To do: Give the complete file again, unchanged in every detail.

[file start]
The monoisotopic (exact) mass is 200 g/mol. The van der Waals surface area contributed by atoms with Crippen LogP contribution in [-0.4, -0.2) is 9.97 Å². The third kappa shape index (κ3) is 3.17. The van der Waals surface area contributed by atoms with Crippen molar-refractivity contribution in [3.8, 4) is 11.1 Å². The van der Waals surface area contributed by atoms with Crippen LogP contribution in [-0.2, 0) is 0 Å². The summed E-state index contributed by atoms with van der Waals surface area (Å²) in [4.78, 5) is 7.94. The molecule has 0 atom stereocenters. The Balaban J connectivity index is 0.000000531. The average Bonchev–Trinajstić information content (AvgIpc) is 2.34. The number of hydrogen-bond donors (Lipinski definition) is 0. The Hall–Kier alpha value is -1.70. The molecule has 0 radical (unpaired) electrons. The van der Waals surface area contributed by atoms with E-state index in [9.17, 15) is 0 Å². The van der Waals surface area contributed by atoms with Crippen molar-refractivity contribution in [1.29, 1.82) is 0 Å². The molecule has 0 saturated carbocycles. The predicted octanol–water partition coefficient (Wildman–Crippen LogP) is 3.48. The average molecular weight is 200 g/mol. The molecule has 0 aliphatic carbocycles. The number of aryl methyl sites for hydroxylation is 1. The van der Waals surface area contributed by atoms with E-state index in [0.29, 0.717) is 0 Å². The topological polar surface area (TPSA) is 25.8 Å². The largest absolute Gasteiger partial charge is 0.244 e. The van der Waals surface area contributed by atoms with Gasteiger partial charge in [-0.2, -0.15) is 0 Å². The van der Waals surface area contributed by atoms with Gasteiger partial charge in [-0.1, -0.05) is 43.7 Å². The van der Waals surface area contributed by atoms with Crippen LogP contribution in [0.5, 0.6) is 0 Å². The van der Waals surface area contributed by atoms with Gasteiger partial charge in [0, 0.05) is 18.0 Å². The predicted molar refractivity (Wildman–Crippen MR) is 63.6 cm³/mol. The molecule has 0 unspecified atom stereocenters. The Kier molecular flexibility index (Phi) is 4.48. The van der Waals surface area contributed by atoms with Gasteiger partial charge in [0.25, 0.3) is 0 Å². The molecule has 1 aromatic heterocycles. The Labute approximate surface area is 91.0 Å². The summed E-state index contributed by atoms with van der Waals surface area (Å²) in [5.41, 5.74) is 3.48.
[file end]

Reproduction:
The monoisotopic (exact) mass is 200 g/mol. The van der Waals surface area contributed by atoms with Crippen LogP contribution in [-0.4, -0.2) is 9.97 Å². The third kappa shape index (κ3) is 3.17. The van der Waals surface area contributed by atoms with Crippen molar-refractivity contribution in [3.8, 4) is 11.1 Å². The van der Waals surface area contributed by atoms with Crippen LogP contribution in [-0.2, 0) is 0 Å². The summed E-state index contributed by atoms with van der Waals surface area (Å²) in [4.78, 5) is 7.94. The molecule has 0 atom stereocenters. The Balaban J connectivity index is 0.000000531. The average Bonchev–Trinajstić information content (AvgIpc) is 2.34. The number of hydrogen-bond donors (Lipinski definition) is 0. The Hall–Kier alpha value is -1.70. The molecule has 0 radical (unpaired) electrons. The van der Waals surface area contributed by atoms with E-state index in [9.17, 15) is 0 Å². The van der Waals surface area contributed by atoms with Crippen molar-refractivity contribution in [1.29, 1.82) is 0 Å². The molecule has 0 saturated carbocycles. The predicted octanol–water partition coefficient (Wildman–Crippen LogP) is 3.48. The average molecular weight is 200 g/mol. The molecule has 0 aliphatic carbocycles. The number of aryl methyl sites for hydroxylation is 1. The van der Waals surface area contributed by atoms with E-state index in [0.29, 0.717) is 0 Å². The topological polar surface area (TPSA) is 25.8 Å². The largest absolute Gasteiger partial charge is 0.244 e. The van der Waals surface area contributed by atoms with Gasteiger partial charge in [-0.2, -0.15) is 0 Å². The van der Waals surface area contributed by atoms with Gasteiger partial charge in [-0.1, -0.05) is 43.7 Å². The van der Waals surface area contributed by atoms with Crippen LogP contribution in [0.5, 0.6) is 0 Å². The van der Waals surface area contributed by atoms with Gasteiger partial charge in [0, 0.05) is 18.0 Å². The predicted molar refractivity (Wildman–Crippen MR) is 63.6 cm³/mol. The molecule has 0 unspecified atom stereocenters. The Kier molecular flexibility index (Phi) is 4.48. The van der Waals surface area contributed by atoms with Gasteiger partial charge in [0.25, 0.3) is 0 Å². The molecule has 1 aromatic heterocycles. The Labute approximate surface area is 91.0 Å². The summed E-state index contributed by atoms with van der Waals surface area (Å²) in [5.41, 5.74) is 3.48.